Cos streaming video protocols are so commonly allowed on corporate networks.
..we bar streaming video for 99.99% of users. So what's the issue?
Me..I'm not blocked, but don't give a shit about over piad actors, chasing a ball round a field and then hoping into a bath together for a nice kiss and cuddle.
Now the beach volleyball world championships :-)
Not far from the truth
We monitor bandwidth usage for a government department. Everyday the bandwidth is maxed between 11:30am and 2:30pm all due to streaming.... at other times its less than 40% and this is even before the World Cup.....
To which gloomy prediction...
...sensible companies say "Meh" and jerk a thumb toward the shiny new HD tellybox that they've put in for such eventualities, as well as the streaming video ban on their firewall...
A massive strain on corporate networks
which need lots of filtering kit, or plan B use a tv\projector in a meeting room\canteen and allow a little communal slacking off.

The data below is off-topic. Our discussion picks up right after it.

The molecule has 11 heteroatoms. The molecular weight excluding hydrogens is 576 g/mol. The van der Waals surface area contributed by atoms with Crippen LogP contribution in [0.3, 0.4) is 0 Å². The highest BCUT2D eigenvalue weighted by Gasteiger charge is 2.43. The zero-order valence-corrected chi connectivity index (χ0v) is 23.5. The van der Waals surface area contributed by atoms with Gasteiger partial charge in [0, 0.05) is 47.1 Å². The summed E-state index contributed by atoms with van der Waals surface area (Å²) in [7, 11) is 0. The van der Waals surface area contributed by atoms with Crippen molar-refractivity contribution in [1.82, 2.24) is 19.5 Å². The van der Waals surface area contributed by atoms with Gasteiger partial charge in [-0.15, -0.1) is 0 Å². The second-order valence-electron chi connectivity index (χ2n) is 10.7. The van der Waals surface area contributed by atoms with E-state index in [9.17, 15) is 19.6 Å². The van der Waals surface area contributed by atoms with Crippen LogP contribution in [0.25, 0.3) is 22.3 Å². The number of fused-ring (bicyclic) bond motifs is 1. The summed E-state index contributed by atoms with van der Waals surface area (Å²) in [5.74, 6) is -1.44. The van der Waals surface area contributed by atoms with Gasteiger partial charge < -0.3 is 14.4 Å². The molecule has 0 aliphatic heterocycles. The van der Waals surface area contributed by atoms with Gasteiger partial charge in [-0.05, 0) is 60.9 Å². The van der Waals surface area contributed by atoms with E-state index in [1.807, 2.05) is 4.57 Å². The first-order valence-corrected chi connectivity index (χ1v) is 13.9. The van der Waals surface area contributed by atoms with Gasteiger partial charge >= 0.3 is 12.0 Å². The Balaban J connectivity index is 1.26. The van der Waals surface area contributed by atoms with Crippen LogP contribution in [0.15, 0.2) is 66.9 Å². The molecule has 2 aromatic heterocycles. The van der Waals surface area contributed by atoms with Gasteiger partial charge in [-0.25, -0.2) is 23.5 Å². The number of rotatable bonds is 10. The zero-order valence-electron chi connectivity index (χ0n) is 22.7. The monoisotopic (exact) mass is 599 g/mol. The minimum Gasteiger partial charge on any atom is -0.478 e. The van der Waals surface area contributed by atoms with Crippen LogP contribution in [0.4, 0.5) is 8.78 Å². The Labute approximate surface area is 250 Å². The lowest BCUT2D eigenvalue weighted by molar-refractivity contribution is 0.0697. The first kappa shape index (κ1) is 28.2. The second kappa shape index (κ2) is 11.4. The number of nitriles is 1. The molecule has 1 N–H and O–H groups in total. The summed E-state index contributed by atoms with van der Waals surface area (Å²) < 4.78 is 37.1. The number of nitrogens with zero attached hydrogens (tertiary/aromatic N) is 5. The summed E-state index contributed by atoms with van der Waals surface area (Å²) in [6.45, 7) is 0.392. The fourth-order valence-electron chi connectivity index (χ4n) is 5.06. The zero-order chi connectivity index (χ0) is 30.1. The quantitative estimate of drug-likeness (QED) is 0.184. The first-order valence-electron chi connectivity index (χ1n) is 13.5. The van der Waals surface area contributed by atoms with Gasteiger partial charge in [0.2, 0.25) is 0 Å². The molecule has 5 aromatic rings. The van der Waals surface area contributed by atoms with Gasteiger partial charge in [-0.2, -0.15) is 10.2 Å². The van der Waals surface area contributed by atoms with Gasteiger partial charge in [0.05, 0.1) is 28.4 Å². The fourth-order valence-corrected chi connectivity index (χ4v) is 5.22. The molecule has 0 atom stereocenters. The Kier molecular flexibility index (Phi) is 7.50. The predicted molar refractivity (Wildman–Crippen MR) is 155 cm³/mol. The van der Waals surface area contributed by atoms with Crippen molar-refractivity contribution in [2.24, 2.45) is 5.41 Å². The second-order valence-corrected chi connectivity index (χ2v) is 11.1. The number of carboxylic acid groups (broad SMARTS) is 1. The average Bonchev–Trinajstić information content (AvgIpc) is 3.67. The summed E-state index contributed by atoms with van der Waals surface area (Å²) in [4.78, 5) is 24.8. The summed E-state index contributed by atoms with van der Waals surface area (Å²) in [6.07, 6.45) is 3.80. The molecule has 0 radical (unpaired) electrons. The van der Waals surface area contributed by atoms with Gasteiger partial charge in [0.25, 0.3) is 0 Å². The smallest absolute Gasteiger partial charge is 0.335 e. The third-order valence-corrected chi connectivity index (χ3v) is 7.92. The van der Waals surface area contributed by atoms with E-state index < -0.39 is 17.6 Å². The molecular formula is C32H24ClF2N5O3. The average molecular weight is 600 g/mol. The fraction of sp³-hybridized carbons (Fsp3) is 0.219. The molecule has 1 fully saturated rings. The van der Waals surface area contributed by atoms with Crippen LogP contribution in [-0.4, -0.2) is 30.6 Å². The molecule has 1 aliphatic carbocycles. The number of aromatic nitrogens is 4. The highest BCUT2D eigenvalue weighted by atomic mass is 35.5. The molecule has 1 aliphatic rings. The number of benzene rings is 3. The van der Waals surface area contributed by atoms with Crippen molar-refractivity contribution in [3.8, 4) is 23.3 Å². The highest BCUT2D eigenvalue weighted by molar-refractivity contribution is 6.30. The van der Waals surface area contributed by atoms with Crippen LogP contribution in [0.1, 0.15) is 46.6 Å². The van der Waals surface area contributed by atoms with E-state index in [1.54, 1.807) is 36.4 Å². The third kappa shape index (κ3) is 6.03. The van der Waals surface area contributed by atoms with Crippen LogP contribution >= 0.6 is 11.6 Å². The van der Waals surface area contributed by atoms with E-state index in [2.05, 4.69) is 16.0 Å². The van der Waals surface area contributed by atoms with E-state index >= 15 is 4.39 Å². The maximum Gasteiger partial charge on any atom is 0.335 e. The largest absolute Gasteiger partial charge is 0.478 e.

Thank goodness for traffic-shaping.
If anything goes wrong, it's okay your ISP can just shape your traffic and ruin your enjoyment of the game.
They should have embraced the BitTorrent protocol years ago and saved themselves millions in bandwidth costs, but no.
A lot of the incoming streams to Oz are through Sydney, The last Olympics we had, bog the webz down that much it was a time for catching some sun. This will at least be shorter lived and foot ball soccer style is not that big a draw card except for ex-pats of the UK.
My employers have asked me to look into this for them - they are a school and apparently one of the matches is shown at 3pm and they think teachers will be tempted to let kids watch it / watch it themselves online. The TV technology we have is old-hat, but the large-display data projectors in every classroom (and the large touchscreen display in the staffroom), coupled with an internet-connection and Internet-enabled-laptop for every staff member are certainly a temptation.